Eight Minutes Of Borderlands: The Pre-Sequel’s Low-Gravity Action

Eight Minutes Of Borderlands: The Pre-Sequel’s Low-Gravity Action

I got a chance to play a bit of Borderlands: The Pre-Sequel last week — and you can see some highlights of the mission I played in the video above, if you’d like.

Some scattered thoughts on the demo:

  • The entire time, I could only think one thing: holy shit, Borderlands is massive. Overwhelming, almost. It’s always been this way, of course: the franchise is known for having an incredible number of guns which can deal a colossal amount of damage, and I could spend hours just trying to figure out how to spec my new skill tree. But if the worlds were big before, they’re even bigger now, thanks to low gravity. The game, you might recall, takes place on a moonbase. This means that you can take big, floaty jumps — and the levels have become more vertical to accommodate that. Nearly anything you see, you seem to be able to scale.
  • So there’s a bit more focus on the platforming, both to get to areas the game wants you to visit, but also in terms of finding an approach that works best for you. Do you want to take enemies head-on? Do you want to get to a vantage point up high? Maybe a bit of both? I’m guessing it will be a bit of both for most people, since the game has a lot of jump pads, and it also gives you a “butt stomp” move that lets you do this:

And the higher you are, the more powerful that move becomes.

  • The stomp is a pretty fun addition, and it’s one that can save your skin when you’re in a pinch. Enemies like to come in clusters in this game, after all. The butt stomp is great way of dealing with problems. I particularly liked chaining guns that could freeze enemies with butt-stomps to break the ice, like in the GIF above. Efficiency!
  • You now have an oxygen meter and have to stay on top of your oxygen levels. Special items and areas can replenish your meter, but if you run out, it’s not really the end of the world. Your health starts slowly dwindling, but once you get air again, it replenishes again. I can’t decide if I like this mechanic or not, but it certainly fits with the theme.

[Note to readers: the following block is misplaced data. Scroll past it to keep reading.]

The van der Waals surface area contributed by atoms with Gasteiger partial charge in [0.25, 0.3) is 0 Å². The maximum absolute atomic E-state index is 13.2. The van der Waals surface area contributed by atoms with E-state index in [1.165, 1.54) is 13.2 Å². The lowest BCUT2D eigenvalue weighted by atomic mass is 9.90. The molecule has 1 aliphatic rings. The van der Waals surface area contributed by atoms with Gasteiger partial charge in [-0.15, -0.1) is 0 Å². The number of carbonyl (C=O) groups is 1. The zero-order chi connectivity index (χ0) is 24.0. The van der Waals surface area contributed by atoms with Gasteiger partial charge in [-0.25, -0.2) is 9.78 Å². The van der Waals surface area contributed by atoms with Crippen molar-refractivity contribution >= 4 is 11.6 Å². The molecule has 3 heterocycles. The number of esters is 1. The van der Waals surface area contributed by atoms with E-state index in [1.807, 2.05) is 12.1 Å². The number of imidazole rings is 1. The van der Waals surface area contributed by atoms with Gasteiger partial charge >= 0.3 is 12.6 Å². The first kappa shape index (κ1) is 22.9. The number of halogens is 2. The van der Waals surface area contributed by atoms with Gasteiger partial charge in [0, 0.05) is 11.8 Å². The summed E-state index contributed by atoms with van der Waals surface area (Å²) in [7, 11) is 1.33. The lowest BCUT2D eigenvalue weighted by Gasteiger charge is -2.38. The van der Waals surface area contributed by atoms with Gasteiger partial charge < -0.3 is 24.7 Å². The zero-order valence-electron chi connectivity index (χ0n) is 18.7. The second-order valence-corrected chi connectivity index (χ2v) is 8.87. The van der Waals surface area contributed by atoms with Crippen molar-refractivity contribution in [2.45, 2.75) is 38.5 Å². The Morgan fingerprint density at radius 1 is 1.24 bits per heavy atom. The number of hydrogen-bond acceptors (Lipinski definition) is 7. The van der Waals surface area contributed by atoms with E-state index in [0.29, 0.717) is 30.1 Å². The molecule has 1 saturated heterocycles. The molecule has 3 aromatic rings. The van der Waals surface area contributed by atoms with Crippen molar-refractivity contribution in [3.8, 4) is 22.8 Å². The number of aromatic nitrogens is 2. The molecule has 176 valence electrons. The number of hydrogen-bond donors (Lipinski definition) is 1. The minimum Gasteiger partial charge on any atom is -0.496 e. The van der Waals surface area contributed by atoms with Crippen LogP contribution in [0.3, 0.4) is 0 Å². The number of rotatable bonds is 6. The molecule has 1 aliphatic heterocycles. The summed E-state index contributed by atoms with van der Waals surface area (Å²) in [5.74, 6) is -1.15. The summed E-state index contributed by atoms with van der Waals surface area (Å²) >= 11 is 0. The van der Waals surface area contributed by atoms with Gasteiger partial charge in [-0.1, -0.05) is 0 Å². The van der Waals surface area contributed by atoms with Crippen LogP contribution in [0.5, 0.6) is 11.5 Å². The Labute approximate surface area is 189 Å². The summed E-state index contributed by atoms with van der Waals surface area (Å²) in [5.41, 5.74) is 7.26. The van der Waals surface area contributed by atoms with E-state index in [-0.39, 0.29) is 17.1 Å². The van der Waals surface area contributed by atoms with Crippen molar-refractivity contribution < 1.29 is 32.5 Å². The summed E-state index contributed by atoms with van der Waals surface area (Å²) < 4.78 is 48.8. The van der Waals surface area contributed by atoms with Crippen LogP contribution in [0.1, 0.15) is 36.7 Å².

• Athena, the character that holds a shield, is a blast to play. You can use her shield to soak up damage and then you can throw the shield at your enemies. The more damage you absorb, the more powerful it is. One of the more powerful abilities in your skill tree lets you chain different enemies in a group with every throw, which makes dealing with mobs easier. The best part is that abilities seem to recharge fairly quickly. You can also spec Athena to enhance her butt-stomp — enemies will be drawn in by her butt. It’s kind of funny.
  • Wilhelm was slightly less exciting for me, but he still seems interesting. He has the ability to use drones, and I specced them to kamikaze themselves onto enemies.
  • Yes, the humour is still there. I’m told this game will have a lot of Aussie humour, since the developers are based in Australia. You can see some of that in the footage.
  • Lasers are a ton of fun, and possibly my new favourite weapon type. The particular gun I used made it so that I became less accurate the more I shot, which was a bummer. But I’m still all about the pew-pews.
  • The game feels, at its core, like more Borderlands (plus some space stuff). But that’s not a bad thing, necessarily: there’s a lot of charm here, a lot of heart, and yes, a lot of guns. But I say this as someone who didn’t play too much of Borderlands 2, so I’m not burned out on the franchise just yet. I’m guessing that the game will mostly draw either diehards that want to know more about Handsome Jack’s past, which this game goes into, or people who haven’t played too much of the franchise.

Borderlands: The Pre-Sequel launches on October 14 for the 360, PS3 and PC.


    • As much as i do like hearing the odd australian accents, i dont want the whole thing to be aussie xD but i seriously cant wait for this game so bad!

      and it IS being made by 2K Australia xD

  • Honestly, i’m only buying it because Australians developed it.

    We actually did something guys…

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